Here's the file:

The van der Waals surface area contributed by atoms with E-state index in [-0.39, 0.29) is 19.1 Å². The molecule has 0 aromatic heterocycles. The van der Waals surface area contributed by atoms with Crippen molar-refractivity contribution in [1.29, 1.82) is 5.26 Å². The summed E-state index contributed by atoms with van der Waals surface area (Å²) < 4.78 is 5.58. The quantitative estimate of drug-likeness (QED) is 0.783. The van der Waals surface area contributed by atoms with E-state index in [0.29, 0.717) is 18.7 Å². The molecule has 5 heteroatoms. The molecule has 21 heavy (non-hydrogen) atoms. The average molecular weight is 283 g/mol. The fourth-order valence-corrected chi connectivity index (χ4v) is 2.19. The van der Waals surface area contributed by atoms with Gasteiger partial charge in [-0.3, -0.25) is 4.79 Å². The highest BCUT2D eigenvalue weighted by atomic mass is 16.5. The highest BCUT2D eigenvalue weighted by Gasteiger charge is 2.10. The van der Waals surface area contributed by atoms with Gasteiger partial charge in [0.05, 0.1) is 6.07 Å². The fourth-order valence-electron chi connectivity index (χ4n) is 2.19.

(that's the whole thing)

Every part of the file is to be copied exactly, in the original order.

The van der Waals surface area contributed by atoms with E-state index in [-0.39, 0.29) is 19.1 Å². The molecule has 0 aromatic heterocycles. The van der Waals surface area contributed by atoms with Crippen molar-refractivity contribution in [1.29, 1.82) is 5.26 Å². The summed E-state index contributed by atoms with van der Waals surface area (Å²) < 4.78 is 5.58. The quantitative estimate of drug-likeness (QED) is 0.783. The van der Waals surface area contributed by atoms with E-state index in [0.29, 0.717) is 18.7 Å². The molecule has 5 heteroatoms. The molecule has 21 heavy (non-hydrogen) atoms. The average molecular weight is 283 g/mol. The fourth-order valence-corrected chi connectivity index (χ4v) is 2.19. The van der Waals surface area contributed by atoms with Gasteiger partial charge in [-0.3, -0.25) is 4.79 Å². The highest BCUT2D eigenvalue weighted by atomic mass is 16.5. The highest BCUT2D eigenvalue weighted by Gasteiger charge is 2.10. The van der Waals surface area contributed by atoms with Gasteiger partial charge in [0.05, 0.1) is 6.07 Å². The fourth-order valence-electron chi connectivity index (χ4n) is 2.19.